They also explored which stages of cell development are more vulnerable to infection using cortical organoids infected with SARS-CoV-2 at early neurogenesis (week 5), peak neurogenesis at (week 10), early gliogenesis (week 16) and peak gliogenesis (week 22). They found significant infection of the astrocytes at week 22, but almost no infection occurred earlier, indicating the virus can infect astrocytes in the developing human cortex.
Co-factors for brain cell infection
The human angiotensin-converting enzyme 2 (ACE2) receptor is a key entry target of SARS-CoV-2 during infection. However, ACE2 is not expressed much in the human cortex, developing or adult, nor in neural tissue. Recent studies have reported other factors, such as restriction enzymes and proteases, are also involved in SARS-CoV-2 infection.
The team found expression of extracellular glycoproteins, coronavirus restriction factors, and proteases like TMPRSS5 in different cortical cells among the various tissues, which may help with virus infection. In infected astrocytes, they found the presence of coronavirus receptors DPP4 and CD147. DPP4 is abundant in astrocytes before virus infection, suggesting it may be a key receptor in astrocyte reception.
The ability of SARS-CoV-2 to use other extracellular glycoproteins suggests the virus can infect a variety of cell types using different receptors in many organ systems, causing severe damage. In astrocytes, although the results suggest DPP4 is a key infection-mediating receptor, if not the sole receptor. DPP4 inhibition does not eliminate infection. Other proteases expressed, like TMPRSS5, FURIN, and CTSB could be alternate modes of viral entry into the brain.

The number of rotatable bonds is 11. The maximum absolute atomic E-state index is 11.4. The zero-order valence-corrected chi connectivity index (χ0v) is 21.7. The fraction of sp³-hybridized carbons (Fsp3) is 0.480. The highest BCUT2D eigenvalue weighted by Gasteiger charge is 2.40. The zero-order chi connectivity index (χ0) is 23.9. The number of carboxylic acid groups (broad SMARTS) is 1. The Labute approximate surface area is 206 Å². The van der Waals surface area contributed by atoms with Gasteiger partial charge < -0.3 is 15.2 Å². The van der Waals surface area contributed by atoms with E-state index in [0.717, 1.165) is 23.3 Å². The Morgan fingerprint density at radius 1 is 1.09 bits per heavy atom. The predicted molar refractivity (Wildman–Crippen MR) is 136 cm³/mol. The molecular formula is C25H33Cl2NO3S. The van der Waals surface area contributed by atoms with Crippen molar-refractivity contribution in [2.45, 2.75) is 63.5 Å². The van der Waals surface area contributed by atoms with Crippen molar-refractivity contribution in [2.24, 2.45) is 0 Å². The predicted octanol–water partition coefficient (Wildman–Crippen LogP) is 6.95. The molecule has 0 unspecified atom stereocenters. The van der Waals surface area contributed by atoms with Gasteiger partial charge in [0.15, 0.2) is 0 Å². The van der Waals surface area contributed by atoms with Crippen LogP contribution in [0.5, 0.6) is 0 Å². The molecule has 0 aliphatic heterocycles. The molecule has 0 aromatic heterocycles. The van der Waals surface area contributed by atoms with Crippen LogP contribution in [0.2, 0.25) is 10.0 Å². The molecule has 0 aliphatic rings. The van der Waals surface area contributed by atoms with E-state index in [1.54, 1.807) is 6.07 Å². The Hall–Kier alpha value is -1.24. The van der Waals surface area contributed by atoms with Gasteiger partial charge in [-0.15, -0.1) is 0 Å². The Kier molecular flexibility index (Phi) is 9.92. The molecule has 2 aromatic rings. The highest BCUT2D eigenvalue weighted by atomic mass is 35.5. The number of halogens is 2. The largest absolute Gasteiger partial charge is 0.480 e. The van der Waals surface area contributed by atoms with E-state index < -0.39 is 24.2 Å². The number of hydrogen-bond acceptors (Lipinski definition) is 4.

Thus, the results suggest SARS-CoV-2 has the ability to infect astrocytes. Astrocytes regulate many functions in the developing and adult brain. They regulate neurotransmitter concentration and re-uptake, mediate blood-barrier function, and control neural metabolism and inflammation. Disruptions in their functioning can severely impact the brain, resulting in seizures, inability to control motor function, and even death.
Although the results of the study suggest developing astrocytes, in particular, are susceptible to SARS-CoV-2 infection, even adult astrocytes are vulnerable. Further post-mortem studies of neural tissues of patients will help understand this in more detail, including furthering our knowledge of the receptors that help viral infection.
bioRxiv publishes preliminary scientific reports that are not peer-reviewed and, therefore, should not be regarded as conclusive, guide clinical practice/health-related behavior, or treated as established information.